Channels
Photo: Ofer Amram
Actor Norman Issa. Refused to perform in front of settlers in Jordan Valley
Photo: Ofer Amram
Photo: Tzvika Tishler
A. B. Yehoshua
Photo: Tzvika Tishler
Artists' rights and theaters' duty
Op-ed: Would the Culture Ministry cancel a theater's funding because its manager is an 'ardent Zionist' who refuses to perform in front of Israeli emigrants?
I'm going to try to describe in a levelheaded manner the mistake which led to the uproar between Culture Minister Miri Regev and Israel's artists.

  

 

Let's assume that the Foreign Ministry, and perhaps the Jewish Agency too, organizes a major conference for Israelis who permanently reside in Europe in order to recruit them to the PR campaign against the boycott which is currently troubling Israel. And as part of this conference, the Foreign Ministry includes an Israeli play in the program in order to encourage the Israelis and strengthen their connection to the state.

 

And let's assume that one of the actors announces that he refuses to perform in front of "emigrants" due to the extra patriotism surging within him, and that this actor just happens to be the manager of a small children's theater which is funded by the Culture Ministry. Would the Culture Ministry cancel his theater's funding because its manager is a "ardent Zionist" who refuses to perform in front of "emigrants"? Probably not. It would likely even increase the funding.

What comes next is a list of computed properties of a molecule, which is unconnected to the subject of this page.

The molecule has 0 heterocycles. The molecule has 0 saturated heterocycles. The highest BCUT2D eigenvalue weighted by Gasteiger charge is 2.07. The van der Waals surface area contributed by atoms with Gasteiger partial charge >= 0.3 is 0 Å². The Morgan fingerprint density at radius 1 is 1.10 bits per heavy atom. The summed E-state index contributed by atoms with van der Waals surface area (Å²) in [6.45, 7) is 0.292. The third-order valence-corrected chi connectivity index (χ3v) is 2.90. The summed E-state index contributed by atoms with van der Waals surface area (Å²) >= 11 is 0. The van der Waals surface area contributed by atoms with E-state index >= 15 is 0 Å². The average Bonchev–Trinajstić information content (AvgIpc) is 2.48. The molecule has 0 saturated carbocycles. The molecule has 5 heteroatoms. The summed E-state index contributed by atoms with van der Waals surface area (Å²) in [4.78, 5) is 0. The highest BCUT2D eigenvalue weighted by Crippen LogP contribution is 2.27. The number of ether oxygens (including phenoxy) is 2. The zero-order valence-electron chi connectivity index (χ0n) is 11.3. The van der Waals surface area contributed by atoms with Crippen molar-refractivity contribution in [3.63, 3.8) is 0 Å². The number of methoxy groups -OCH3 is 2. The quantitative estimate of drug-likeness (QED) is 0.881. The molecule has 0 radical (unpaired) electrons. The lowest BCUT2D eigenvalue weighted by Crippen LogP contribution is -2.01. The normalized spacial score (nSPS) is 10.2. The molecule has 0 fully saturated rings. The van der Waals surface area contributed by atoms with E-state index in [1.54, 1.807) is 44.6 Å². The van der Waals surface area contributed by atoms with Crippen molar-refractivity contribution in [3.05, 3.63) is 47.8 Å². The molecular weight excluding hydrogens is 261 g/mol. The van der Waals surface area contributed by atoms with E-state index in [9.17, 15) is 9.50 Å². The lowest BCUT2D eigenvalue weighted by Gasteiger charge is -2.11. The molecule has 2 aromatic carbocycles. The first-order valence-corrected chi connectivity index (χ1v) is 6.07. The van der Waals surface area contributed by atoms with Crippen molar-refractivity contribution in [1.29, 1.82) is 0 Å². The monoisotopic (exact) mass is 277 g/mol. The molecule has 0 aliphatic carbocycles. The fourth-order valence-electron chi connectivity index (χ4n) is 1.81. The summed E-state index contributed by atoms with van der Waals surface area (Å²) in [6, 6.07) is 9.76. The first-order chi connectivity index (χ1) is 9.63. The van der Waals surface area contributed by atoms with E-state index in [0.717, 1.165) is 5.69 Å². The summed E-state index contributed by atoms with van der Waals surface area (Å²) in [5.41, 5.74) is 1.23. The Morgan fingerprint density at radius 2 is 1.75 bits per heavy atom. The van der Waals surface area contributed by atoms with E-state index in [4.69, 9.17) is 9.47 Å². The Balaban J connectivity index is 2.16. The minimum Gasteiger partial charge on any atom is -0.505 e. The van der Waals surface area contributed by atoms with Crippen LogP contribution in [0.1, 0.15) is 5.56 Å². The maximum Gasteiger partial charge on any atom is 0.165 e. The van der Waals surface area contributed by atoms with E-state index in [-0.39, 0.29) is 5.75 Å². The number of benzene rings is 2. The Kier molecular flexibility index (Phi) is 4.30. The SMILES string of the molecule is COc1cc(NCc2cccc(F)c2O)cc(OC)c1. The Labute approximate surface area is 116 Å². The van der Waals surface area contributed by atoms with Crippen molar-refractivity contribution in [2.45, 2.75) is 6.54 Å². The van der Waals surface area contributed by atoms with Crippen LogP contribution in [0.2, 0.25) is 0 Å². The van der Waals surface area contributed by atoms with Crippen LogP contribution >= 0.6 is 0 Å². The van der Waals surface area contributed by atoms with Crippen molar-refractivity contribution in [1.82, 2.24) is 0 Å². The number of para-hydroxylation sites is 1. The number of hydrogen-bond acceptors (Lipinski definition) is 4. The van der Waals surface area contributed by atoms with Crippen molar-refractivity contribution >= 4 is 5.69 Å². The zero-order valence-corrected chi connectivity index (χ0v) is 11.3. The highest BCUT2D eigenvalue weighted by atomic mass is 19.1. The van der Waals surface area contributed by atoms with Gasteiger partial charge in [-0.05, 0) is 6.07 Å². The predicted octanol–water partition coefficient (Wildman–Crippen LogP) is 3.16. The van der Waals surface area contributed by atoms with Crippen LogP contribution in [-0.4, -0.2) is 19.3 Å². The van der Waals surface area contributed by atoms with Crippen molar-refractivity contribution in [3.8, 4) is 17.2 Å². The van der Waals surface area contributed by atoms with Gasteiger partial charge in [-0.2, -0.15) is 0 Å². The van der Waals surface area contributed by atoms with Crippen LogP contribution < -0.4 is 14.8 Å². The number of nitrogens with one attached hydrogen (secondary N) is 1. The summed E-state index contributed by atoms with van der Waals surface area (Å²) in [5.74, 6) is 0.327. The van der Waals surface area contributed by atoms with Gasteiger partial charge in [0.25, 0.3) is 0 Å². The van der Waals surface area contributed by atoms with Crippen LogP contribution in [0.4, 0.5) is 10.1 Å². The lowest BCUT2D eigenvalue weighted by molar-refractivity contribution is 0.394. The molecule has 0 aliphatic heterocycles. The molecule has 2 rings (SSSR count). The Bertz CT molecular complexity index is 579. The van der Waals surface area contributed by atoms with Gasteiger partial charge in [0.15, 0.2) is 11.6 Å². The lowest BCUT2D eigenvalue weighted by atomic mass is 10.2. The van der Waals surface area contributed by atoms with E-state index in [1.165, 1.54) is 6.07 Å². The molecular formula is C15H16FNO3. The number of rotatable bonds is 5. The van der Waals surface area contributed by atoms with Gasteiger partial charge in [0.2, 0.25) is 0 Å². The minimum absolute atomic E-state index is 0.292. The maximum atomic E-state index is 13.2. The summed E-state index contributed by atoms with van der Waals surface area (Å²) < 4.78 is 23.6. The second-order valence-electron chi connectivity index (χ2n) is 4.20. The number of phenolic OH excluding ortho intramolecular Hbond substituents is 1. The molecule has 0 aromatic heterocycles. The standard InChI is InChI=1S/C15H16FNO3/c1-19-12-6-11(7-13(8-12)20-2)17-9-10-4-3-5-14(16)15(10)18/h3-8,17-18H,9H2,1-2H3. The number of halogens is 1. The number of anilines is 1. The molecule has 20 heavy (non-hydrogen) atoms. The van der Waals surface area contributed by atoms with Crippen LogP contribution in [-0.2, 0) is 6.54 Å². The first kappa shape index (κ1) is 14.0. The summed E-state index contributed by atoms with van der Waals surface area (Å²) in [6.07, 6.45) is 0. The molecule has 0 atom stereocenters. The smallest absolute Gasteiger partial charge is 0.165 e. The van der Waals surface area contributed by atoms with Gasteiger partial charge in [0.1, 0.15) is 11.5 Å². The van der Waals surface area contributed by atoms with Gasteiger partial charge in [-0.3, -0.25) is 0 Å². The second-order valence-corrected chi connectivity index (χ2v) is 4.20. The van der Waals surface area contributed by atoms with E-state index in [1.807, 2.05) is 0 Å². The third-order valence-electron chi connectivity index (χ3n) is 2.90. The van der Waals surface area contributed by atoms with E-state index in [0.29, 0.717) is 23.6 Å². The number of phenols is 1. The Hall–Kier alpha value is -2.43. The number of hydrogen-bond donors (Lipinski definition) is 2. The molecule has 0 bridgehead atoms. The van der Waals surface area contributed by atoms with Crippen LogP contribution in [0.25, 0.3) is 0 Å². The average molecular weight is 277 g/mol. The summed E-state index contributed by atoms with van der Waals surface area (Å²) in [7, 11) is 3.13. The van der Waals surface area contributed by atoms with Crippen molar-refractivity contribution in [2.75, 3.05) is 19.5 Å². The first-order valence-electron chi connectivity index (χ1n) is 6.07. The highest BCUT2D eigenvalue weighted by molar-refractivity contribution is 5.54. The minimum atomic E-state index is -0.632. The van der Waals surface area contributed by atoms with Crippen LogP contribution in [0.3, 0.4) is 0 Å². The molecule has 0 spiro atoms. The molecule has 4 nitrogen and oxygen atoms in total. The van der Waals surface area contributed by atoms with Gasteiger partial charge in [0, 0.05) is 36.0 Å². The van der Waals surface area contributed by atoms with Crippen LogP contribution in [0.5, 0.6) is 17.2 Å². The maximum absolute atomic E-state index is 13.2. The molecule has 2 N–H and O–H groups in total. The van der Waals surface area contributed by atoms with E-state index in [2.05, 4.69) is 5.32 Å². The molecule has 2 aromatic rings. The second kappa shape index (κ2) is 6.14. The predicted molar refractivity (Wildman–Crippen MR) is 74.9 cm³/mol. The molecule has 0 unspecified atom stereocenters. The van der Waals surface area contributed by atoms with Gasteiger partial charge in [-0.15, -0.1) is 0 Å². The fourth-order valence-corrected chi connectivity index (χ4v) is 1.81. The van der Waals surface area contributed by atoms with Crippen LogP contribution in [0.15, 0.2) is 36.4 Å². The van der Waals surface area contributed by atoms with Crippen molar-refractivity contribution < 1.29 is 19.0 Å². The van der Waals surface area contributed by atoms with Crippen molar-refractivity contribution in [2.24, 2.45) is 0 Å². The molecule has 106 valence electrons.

Culture Minister Miri Regev. There is a refusal she accepts from an ideological perspective and maybe even welcomes, and there is a refusal she punishes for from an ideological perspective (Photo: Ohad Zwigenberg)
Culture Minister Miri Regev. There is a refusal she accepts from an ideological perspective and maybe even welcomes, and there is a refusal she punishes for from an ideological perspective (Photo: Ohad Zwigenberg)

 

Let's assume that Israel's national lottery, Mifal HaPayis, organizes theater plays at Israeli prisons, and that one of the actresses refuses to perform in front of prisoners for her own reasons. Would anyone in the Culture Ministry and Education Ministry think of disqualifying her or the other projects she is involved in because she refused to perform in front of legitimate Israeli citizens? Of course not.

 

So the fact that the culture minister decided to take revenge against the children's theater run by Norman Issa in Jaffa just because he refused to perform in front of settlers in the Jordan Valley shows us that it's not the actual refusal which led to the decision. There is a refusal she accepts from an ideological perspective and maybe even welcomes, and there is a refusal she punishes for from an ideological perspective. And this is something she has no legal authority to do, and that's what the protest was about – and rightfully so.

 

An artist has every right, like any other citizen, to avoid doing something according to his conscience, apart from what the law binds him to do like all other citizens.

 

But the Culture Ministry is authorized the cancel governmental funding to a theater which refuses to perform in front of a certain Israeli audience for ideological reasons. For example, if a religious or Hasidic theater is invited to perform in a club of an LGBT community with Israeli members, and the theater refuses to perform in front of that club, the Culture Ministry must cancel or cut the funding of that religious or Hasidic theater.

 

It's every actor's right to personally avoid performing in front of an audience or a community for personal ideological reasons, and he will settle the score for fulfilling this right only with the theater he belongs to. The state should not punish him privately for it. On the other hand, a theater which receives governmental funding cannot boycott a certain Israeli audience unless it gave up the funding in advance.

 


פרסום ראשון: 06.20.15, 09:48
 new comment
See all talkbacks "Artists' rights and theaters' duty "
Warning:
This will delete your current comment